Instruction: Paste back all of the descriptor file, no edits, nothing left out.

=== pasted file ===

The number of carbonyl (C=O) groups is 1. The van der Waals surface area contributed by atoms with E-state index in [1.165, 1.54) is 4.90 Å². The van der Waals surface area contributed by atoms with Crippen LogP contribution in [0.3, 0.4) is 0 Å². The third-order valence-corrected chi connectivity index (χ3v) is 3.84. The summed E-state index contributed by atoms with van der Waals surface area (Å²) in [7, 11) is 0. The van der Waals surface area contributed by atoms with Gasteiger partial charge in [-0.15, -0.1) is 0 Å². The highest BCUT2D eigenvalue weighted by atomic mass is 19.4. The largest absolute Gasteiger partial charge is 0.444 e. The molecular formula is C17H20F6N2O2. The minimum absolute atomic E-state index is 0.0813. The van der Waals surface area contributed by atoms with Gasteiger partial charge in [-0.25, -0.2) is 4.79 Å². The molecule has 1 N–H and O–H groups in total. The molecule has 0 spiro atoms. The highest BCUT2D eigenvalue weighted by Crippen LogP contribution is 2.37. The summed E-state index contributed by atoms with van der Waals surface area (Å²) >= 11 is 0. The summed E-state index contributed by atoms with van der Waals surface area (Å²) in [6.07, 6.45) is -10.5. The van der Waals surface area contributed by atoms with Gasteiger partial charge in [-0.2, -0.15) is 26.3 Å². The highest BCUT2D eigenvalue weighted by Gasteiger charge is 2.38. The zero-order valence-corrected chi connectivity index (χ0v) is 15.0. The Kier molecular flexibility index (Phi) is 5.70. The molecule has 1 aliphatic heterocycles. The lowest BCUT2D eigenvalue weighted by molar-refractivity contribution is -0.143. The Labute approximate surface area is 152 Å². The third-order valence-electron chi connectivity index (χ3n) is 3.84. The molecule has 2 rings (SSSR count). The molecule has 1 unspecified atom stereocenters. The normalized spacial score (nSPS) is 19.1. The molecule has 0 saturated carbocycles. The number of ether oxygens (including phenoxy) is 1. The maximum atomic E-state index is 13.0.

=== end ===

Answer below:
The number of carbonyl (C=O) groups is 1. The van der Waals surface area contributed by atoms with E-state index in [1.165, 1.54) is 4.90 Å². The van der Waals surface area contributed by atoms with Crippen LogP contribution in [0.3, 0.4) is 0 Å². The third-order valence-corrected chi connectivity index (χ3v) is 3.84. The summed E-state index contributed by atoms with van der Waals surface area (Å²) in [7, 11) is 0. The van der Waals surface area contributed by atoms with Gasteiger partial charge in [-0.15, -0.1) is 0 Å². The highest BCUT2D eigenvalue weighted by atomic mass is 19.4. The largest absolute Gasteiger partial charge is 0.444 e. The molecular formula is C17H20F6N2O2. The minimum absolute atomic E-state index is 0.0813. The van der Waals surface area contributed by atoms with Gasteiger partial charge in [-0.25, -0.2) is 4.79 Å². The molecule has 1 N–H and O–H groups in total. The molecule has 0 spiro atoms. The highest BCUT2D eigenvalue weighted by Crippen LogP contribution is 2.37. The summed E-state index contributed by atoms with van der Waals surface area (Å²) >= 11 is 0. The summed E-state index contributed by atoms with van der Waals surface area (Å²) in [6.07, 6.45) is -10.5. The van der Waals surface area contributed by atoms with Gasteiger partial charge in [-0.2, -0.15) is 26.3 Å². The highest BCUT2D eigenvalue weighted by Gasteiger charge is 2.38. The zero-order valence-corrected chi connectivity index (χ0v) is 15.0. The Kier molecular flexibility index (Phi) is 5.70. The molecule has 1 aliphatic heterocycles. The lowest BCUT2D eigenvalue weighted by molar-refractivity contribution is -0.143. The Labute approximate surface area is 152 Å². The third-order valence-electron chi connectivity index (χ3n) is 3.84. The molecule has 2 rings (SSSR count). The molecule has 1 unspecified atom stereocenters. The normalized spacial score (nSPS) is 19.1. The molecule has 0 saturated carbocycles. The number of ether oxygens (including phenoxy) is 1. The maximum atomic E-state index is 13.0.